June was a mixed bag for retailers - Trade Only Today

June was a mixed bag for retailers

Sentiment in the ‘most important’ month slipped a bit, but the long-term outlook remained strong
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Marine dealer sentiment declined on a month-to-month basis in June, but it was significantly higher than in the same month last year for businesses surveyed in the MRAA/Baird Marine Retailer Pulse Report.

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The MRAA/Baird Marine Retailer Sentiment Index dropped from 80 in May to 77 in June, although it was up 10 points from a reading of 67 in June of last year. The all-time high is 81 for the monthly index, which began in December of 2013.

Baird said the index’s three- to five-year outlook edged slightly higher sequentially — from 68 in May to 69 in June, which was positive news after the longer-range outlook dropped in May. It was 77 in April and had peaked at 82 in January. The outlook was well above its reading of 62 in June last year.

“Retailers reported continued momentum in June (despite a more difficult comparison), suggesting a solid finish to Q2 (and the most important month of the year),” Baird said in its report. “Retailers report modestly lower new boat inventory levels, compared to last year — a healthy dynamic as OEMs begin their model year changeovers. Retailer confidence based on current conditions slipped slightly, compared to last month, but retailers remain broadly positive on current trends and future market conditions.”

“First three weeks of June [were] a grind; as weather improved, so did sales and sales activity,” one dealer told Baird. “End of month was strong and should carry over into July. Weather is the best closing tool we have!”

Eighty-one dealers were surveyed in June. Baird said 59 percent of them reported new-boat sales growth for the month, down from 63 percent in May.

On the used-boat side, Baird said 58 percent of dealers reported sales increases — up from 51 percent in May, but modestly below the 63 percent that said so last year.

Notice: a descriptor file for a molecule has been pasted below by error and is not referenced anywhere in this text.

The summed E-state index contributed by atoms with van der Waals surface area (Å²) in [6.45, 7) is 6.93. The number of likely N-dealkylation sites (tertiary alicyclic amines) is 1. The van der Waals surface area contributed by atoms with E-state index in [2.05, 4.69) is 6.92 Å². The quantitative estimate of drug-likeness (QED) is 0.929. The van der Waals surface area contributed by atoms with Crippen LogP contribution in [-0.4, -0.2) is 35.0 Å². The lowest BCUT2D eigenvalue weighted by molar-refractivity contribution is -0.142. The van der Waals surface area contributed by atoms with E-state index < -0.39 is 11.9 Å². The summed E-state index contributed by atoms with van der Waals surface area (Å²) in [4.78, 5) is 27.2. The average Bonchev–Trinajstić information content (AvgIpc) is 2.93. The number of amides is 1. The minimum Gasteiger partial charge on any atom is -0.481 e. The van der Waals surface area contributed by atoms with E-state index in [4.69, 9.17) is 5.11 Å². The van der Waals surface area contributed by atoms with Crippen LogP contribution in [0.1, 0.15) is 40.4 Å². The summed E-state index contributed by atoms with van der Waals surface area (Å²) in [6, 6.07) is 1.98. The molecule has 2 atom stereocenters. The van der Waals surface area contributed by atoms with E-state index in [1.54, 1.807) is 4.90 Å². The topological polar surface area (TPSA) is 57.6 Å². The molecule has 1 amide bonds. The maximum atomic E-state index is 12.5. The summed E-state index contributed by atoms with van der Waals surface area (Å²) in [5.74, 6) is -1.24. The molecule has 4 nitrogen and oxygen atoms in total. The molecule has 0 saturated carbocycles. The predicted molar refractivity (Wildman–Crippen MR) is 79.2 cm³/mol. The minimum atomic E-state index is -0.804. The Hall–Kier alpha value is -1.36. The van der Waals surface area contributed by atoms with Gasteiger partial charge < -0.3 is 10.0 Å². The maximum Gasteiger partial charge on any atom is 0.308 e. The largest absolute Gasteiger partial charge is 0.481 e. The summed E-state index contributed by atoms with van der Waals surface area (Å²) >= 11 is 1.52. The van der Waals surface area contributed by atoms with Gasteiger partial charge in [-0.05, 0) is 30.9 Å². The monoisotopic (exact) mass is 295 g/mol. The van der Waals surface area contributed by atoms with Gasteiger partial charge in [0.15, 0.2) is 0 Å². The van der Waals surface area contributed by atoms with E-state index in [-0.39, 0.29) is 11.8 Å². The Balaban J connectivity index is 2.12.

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Baird said a number of retailers indicated that retail growth has been driven by strength at the high and low ends of the market. Consumer response to mid-level products has been “more tepid.”

“High-end, premium brands continue to lead the parade,” one dealer said. “For June, units were down 10 percent, dollars were up 12 percent [year over year]. We are living on high-net-worth baby boomers and not attracting the younger generations to feed unit growth.”

June is the single most important month for the U.S. powerboat market. It represents about 16 percent of annual sales.

“Net, our checks suggest continued solid growth during the month, providing a favorable backdrop for Q2 and supportive of our bullish retail outlook for 2017,” Baird said.

Baird said new-boat inventory was essentially flat sequentially and improved from levels reported a year earlier. Baird said 43 percent of retailers believe inventory is too low, compared with 28 percent that think it is too high — “a sign that the channel remains healthy. Net, we consider inventory levels to be within a ‘normal’ range.”

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Baird said used-boat inventory remains extremely lean, as inventory levels remained consistent with the low levels seen in May; 72 percent of retailers reported that used inventory is “too low,” compared with 8 percent that said inventory is “too high.”

“We continue to believe that a limited supply of quality late-model used boats will eventually force consumers to consider new-boat purchases,” Baird said.

Retailers indicated that weather, trade-in activity and government action or inaction negatively affected demand during the month. On the positive side, retailers report that the economy remains healthy, access to credit is strong and OEM promotions are working.

Separately the June survey asked dealers what the largest hurdle is in closing a deal on a new boat.

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Cost was the most prohibitive factor; 26 percent of dealers cited it. Eighteen percent said the biggest problem was competing recreational activities; 17 percent said it was the time factor; 5 percent said “too much hassle” turned off prospective buyers; and 34 percent said it was all of those factors.

The Pulse Reports are designed to provide industry professionals with a regular, timely look into retail trends at the dealership level. They were launched by the Marine Retailers Association of the Americas and Baird Research in December 2013 as the first report of its kind compiled specifically for marine retailers.

Soundings Trade Only joined the partnership with Baird and the MRAA in February and will continue to participate in the distribution of the survey and the reporting of its results in future months.

“The information contained in each Pulse Report simply can’t be found anywhere else, and we strongly believe our print and online audiences will find them extremely useful,” said Trade Only editor-in-chief Bill Sisson. “Joining MRAA and Baird in gathering data and distributing the Pulse Report results each month was an easy choice for us.”

Retailers who would like to participate in the survey can email Baird senior analyst Craig Kennison at ckennison@rwbaird.com.

This article originally appeared in the August 2017 issue.

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